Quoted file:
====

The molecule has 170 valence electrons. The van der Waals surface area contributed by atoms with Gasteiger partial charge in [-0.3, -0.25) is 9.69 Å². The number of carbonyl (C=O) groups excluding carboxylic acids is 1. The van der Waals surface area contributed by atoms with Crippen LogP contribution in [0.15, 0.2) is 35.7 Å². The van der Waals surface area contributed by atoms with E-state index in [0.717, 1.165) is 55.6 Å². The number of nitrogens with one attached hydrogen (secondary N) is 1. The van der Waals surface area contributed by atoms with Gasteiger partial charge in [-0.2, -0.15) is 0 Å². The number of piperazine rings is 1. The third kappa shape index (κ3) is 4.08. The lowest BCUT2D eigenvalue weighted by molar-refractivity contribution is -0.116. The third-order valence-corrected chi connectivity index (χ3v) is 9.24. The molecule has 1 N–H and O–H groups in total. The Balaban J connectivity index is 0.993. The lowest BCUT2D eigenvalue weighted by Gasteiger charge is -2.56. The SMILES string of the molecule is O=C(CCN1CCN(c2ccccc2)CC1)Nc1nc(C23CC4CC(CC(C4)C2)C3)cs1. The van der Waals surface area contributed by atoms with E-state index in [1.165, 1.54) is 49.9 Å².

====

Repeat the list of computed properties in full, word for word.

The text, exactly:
The molecule has 170 valence electrons. The van der Waals surface area contributed by atoms with Gasteiger partial charge in [-0.3, -0.25) is 9.69 Å². The number of carbonyl (C=O) groups excluding carboxylic acids is 1. The van der Waals surface area contributed by atoms with Crippen LogP contribution in [0.15, 0.2) is 35.7 Å². The van der Waals surface area contributed by atoms with E-state index in [0.717, 1.165) is 55.6 Å². The number of nitrogens with one attached hydrogen (secondary N) is 1. The van der Waals surface area contributed by atoms with Gasteiger partial charge in [-0.2, -0.15) is 0 Å². The number of piperazine rings is 1. The third kappa shape index (κ3) is 4.08. The lowest BCUT2D eigenvalue weighted by molar-refractivity contribution is -0.116. The third-order valence-corrected chi connectivity index (χ3v) is 9.24. The molecule has 1 N–H and O–H groups in total. The Balaban J connectivity index is 0.993. The lowest BCUT2D eigenvalue weighted by Gasteiger charge is -2.56. The SMILES string of the molecule is O=C(CCN1CCN(c2ccccc2)CC1)Nc1nc(C23CC4CC(CC(C4)C2)C3)cs1. The van der Waals surface area contributed by atoms with E-state index in [1.165, 1.54) is 49.9 Å².